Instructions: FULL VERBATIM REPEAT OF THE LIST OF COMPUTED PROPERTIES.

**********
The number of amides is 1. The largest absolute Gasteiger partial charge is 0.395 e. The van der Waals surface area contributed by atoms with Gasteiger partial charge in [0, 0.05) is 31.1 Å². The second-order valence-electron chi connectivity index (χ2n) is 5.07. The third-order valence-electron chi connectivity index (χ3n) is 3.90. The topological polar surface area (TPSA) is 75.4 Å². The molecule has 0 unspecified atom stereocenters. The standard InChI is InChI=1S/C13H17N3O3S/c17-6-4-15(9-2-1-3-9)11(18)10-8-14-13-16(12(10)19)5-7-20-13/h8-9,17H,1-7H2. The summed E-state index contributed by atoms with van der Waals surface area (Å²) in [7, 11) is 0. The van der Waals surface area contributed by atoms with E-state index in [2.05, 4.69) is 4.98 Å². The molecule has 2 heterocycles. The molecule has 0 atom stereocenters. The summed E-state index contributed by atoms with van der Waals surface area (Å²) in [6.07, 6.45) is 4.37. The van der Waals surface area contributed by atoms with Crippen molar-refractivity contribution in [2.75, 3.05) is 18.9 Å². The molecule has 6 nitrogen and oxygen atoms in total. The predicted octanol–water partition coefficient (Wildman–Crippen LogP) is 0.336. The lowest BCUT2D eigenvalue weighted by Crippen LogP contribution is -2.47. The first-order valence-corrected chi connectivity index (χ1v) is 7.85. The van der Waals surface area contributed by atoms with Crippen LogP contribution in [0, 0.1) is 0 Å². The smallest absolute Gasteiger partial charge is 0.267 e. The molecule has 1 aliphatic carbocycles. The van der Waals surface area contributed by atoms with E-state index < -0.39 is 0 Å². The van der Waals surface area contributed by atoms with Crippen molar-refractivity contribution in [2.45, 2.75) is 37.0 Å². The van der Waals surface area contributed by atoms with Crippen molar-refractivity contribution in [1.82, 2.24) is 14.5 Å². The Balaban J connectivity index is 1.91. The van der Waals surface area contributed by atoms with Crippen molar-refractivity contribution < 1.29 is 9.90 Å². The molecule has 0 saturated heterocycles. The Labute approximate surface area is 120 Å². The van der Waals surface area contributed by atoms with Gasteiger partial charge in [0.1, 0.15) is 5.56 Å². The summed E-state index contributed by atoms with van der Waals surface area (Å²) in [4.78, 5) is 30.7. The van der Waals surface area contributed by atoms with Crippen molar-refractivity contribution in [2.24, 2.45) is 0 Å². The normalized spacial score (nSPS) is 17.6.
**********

The number of amides is 1. The largest absolute Gasteiger partial charge is 0.395 e. The van der Waals surface area contributed by atoms with Gasteiger partial charge in [0, 0.05) is 31.1 Å². The second-order valence-electron chi connectivity index (χ2n) is 5.07. The third-order valence-electron chi connectivity index (χ3n) is 3.90. The topological polar surface area (TPSA) is 75.4 Å². The molecule has 0 unspecified atom stereocenters. The standard InChI is InChI=1S/C13H17N3O3S/c17-6-4-15(9-2-1-3-9)11(18)10-8-14-13-16(12(10)19)5-7-20-13/h8-9,17H,1-7H2. The summed E-state index contributed by atoms with van der Waals surface area (Å²) in [7, 11) is 0. The van der Waals surface area contributed by atoms with E-state index in [2.05, 4.69) is 4.98 Å². The molecule has 2 heterocycles. The molecule has 0 atom stereocenters. The summed E-state index contributed by atoms with van der Waals surface area (Å²) in [6.07, 6.45) is 4.37. The van der Waals surface area contributed by atoms with Crippen molar-refractivity contribution in [2.75, 3.05) is 18.9 Å². The molecule has 6 nitrogen and oxygen atoms in total. The predicted octanol–water partition coefficient (Wildman–Crippen LogP) is 0.336. The lowest BCUT2D eigenvalue weighted by Crippen LogP contribution is -2.47. The first-order valence-corrected chi connectivity index (χ1v) is 7.85. The van der Waals surface area contributed by atoms with Crippen LogP contribution in [0, 0.1) is 0 Å². The smallest absolute Gasteiger partial charge is 0.267 e. The molecule has 1 aliphatic carbocycles. The van der Waals surface area contributed by atoms with E-state index < -0.39 is 0 Å². The van der Waals surface area contributed by atoms with Crippen molar-refractivity contribution in [2.45, 2.75) is 37.0 Å². The van der Waals surface area contributed by atoms with Crippen molar-refractivity contribution in [1.82, 2.24) is 14.5 Å². The Balaban J connectivity index is 1.91. The van der Waals surface area contributed by atoms with Crippen molar-refractivity contribution < 1.29 is 9.90 Å². The molecule has 0 saturated heterocycles. The Labute approximate surface area is 120 Å². The van der Waals surface area contributed by atoms with Gasteiger partial charge in [0.1, 0.15) is 5.56 Å². The summed E-state index contributed by atoms with van der Waals surface area (Å²) in [4.78, 5) is 30.7. The van der Waals surface area contributed by atoms with Crippen molar-refractivity contribution in [2.24, 2.45) is 0 Å². The normalized spacial score (nSPS) is 17.6.